Strahan to Stanley
The area to the north of Strahan is still visibly suffering from historic and recent mining / forestation etc
The above picture shows a section of what was forest which has been logged and the resultant land left bare. Much of the area has
been left like this with very little replanting. There is a large section of land running along the coast (as above) which has been bare for many years.
By chance on the way to the north coast, we choose to go into Zeehan to buy some food. What we then find is typical of the great unexpected discoveries which we regularly make when we follow a day unscripted in everything other than general direction (in this case, north). Most of the towns in the west have a history related to mining and Zeehan is no exception. Tin was discovered in 1871 and Silver in 1882 and $8 million worth had been mined by the early 1900s (equivalent to $200 million today).
As a consequence, it became a boom town and grew in population to around 10,000 (now it is 845) with a great variety of grand buildings still standing.
|The Post Office (still in use)|
|The Commercial Bank of Tasmania which opened in 1891|
|Mining Institute (now the excellent West Coast Pioneers Museum)|
|and the Gaiety Theatre.|
The Gaiety Theatre (also now part of the West Coast Pioneers Museum) was built in 1898 and seated 1000 people. It was then the largest concert hall in Australia.
It has recently been restored
and except when in use as a Theatre, shows on a continuous loop, a couple of the most famous people to visit the theatre.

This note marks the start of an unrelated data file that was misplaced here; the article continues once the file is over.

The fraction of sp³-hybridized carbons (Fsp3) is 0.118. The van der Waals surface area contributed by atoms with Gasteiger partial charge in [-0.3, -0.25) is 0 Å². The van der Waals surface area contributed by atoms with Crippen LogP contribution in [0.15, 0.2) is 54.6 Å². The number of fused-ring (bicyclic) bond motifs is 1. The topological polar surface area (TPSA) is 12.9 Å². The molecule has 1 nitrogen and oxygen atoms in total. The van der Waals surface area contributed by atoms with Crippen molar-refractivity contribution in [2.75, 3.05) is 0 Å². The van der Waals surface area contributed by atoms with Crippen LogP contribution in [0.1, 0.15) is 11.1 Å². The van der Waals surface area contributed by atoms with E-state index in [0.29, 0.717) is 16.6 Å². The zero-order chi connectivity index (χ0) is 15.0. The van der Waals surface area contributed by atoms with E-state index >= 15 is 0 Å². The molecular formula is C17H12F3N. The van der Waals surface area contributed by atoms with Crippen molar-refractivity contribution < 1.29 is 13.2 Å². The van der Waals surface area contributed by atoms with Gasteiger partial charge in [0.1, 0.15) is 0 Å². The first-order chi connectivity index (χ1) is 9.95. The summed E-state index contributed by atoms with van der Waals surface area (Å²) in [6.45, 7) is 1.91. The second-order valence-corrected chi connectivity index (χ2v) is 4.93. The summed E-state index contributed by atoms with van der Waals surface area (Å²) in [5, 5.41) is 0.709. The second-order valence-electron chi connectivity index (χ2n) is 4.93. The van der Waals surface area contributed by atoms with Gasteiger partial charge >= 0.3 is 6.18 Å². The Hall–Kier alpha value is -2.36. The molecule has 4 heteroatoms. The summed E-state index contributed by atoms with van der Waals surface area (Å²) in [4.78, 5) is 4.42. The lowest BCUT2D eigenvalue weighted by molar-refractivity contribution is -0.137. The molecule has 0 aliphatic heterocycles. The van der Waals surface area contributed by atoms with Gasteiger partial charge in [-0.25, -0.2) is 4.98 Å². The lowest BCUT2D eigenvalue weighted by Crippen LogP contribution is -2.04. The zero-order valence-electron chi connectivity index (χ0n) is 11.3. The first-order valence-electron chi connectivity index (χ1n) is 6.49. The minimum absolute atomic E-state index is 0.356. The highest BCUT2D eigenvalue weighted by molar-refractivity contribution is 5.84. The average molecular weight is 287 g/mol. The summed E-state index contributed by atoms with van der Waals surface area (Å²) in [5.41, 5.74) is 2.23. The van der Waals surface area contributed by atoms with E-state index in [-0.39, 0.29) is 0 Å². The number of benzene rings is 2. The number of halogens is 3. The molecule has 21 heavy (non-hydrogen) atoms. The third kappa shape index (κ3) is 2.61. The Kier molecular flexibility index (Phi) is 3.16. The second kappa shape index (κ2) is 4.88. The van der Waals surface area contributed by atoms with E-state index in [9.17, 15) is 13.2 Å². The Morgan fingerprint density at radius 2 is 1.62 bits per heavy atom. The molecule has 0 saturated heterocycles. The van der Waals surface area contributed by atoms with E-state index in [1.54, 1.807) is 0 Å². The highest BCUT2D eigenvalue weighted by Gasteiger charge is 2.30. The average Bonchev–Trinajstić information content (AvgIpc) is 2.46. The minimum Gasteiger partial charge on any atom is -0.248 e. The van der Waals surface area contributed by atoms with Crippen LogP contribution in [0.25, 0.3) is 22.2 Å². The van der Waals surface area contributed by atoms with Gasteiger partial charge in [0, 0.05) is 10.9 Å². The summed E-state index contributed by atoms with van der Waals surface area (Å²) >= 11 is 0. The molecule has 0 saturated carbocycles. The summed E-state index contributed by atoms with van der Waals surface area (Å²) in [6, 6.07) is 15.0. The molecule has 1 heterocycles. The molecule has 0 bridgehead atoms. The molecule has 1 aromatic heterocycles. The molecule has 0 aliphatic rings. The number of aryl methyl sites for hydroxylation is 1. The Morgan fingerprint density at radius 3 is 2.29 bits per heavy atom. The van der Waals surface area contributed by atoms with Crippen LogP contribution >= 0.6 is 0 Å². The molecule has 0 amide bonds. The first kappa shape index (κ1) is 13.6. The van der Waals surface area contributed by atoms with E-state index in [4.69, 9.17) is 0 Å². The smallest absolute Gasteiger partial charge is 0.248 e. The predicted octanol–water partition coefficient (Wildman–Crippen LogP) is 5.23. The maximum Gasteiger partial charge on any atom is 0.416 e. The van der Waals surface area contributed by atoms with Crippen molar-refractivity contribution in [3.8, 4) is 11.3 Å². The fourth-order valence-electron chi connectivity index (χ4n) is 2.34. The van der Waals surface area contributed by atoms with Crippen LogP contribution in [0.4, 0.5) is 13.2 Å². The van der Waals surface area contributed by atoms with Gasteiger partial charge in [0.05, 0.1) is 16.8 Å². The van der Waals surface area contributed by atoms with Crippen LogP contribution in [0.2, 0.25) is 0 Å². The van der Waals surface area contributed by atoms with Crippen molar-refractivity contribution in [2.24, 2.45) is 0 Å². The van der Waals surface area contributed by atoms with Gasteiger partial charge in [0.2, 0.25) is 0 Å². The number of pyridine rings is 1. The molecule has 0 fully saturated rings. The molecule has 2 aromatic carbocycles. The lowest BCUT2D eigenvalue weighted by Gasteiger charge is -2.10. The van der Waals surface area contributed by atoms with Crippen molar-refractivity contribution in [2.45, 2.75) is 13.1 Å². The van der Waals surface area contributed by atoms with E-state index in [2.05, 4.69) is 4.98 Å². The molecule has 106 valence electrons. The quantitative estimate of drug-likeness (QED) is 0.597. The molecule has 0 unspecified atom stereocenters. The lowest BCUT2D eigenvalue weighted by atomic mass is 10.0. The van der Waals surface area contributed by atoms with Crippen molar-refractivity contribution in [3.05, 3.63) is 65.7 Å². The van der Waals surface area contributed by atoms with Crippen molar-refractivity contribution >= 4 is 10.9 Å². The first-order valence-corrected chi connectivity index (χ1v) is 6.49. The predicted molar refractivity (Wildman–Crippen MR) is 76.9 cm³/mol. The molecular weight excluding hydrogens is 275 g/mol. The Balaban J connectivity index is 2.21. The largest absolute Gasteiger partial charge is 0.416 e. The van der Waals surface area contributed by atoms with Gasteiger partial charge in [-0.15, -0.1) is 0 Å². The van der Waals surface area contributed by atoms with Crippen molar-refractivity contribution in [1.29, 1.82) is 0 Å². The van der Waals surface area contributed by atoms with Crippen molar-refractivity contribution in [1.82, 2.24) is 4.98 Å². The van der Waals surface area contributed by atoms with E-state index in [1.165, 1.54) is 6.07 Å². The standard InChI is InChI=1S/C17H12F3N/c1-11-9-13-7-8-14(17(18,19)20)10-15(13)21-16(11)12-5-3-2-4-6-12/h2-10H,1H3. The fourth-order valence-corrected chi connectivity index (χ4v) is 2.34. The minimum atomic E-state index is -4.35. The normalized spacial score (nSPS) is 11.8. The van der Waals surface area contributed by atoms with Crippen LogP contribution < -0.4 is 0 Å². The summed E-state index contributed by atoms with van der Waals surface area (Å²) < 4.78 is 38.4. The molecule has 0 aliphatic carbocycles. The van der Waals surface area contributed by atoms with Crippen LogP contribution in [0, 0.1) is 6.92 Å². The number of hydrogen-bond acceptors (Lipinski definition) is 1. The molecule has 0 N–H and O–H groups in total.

Dame Nelly Melba
sings a solo
and Enrico Caruso and Nelly Melba sing
Both of the recordings played (not of their performance in Zeehan) are available on YouTube.
Also on display are a number of theatre posters
relating to the period.
Elsewhere in the museum are numerous rock samples (if that interests you), a blacksmiths shop, a model mine, recollections of historical events from the period and some maintained buildings such as the Freemasons Lodge
which as well as the display, has an account of Freemasonry and its history which attempts to counteract some of the negative publicity about Masons and to dispel some of their mystery.
And above we have the 1950s Magistrates Court with someone at the Bench.
The West Coast Pioneers Museum really was worth a visit.
Zeehan is also probably the place where the Australian Labour Party can claim to have been formed. A conference was held there in 1901 which drew up a platform for the proposed Workers' Political League, the leader of whom (John Earle) eventually becoming Premier of Tasmania in 1914. Their demands included adult suffrage, adequate payment of members of parliament, an eight-hour working day, a graduated land tax and free education.
The road north from Zeehan continues towards the North Coast through active mining areas, forests and fields. Most of the land in this area is owned and maintained by, through or on license from the Van Diemen’s Land Company which in itself is unique in that was granted a Royal Charter in 1825 by King George IV. There are a number of views about the company, its history and stewardship of Tasmania.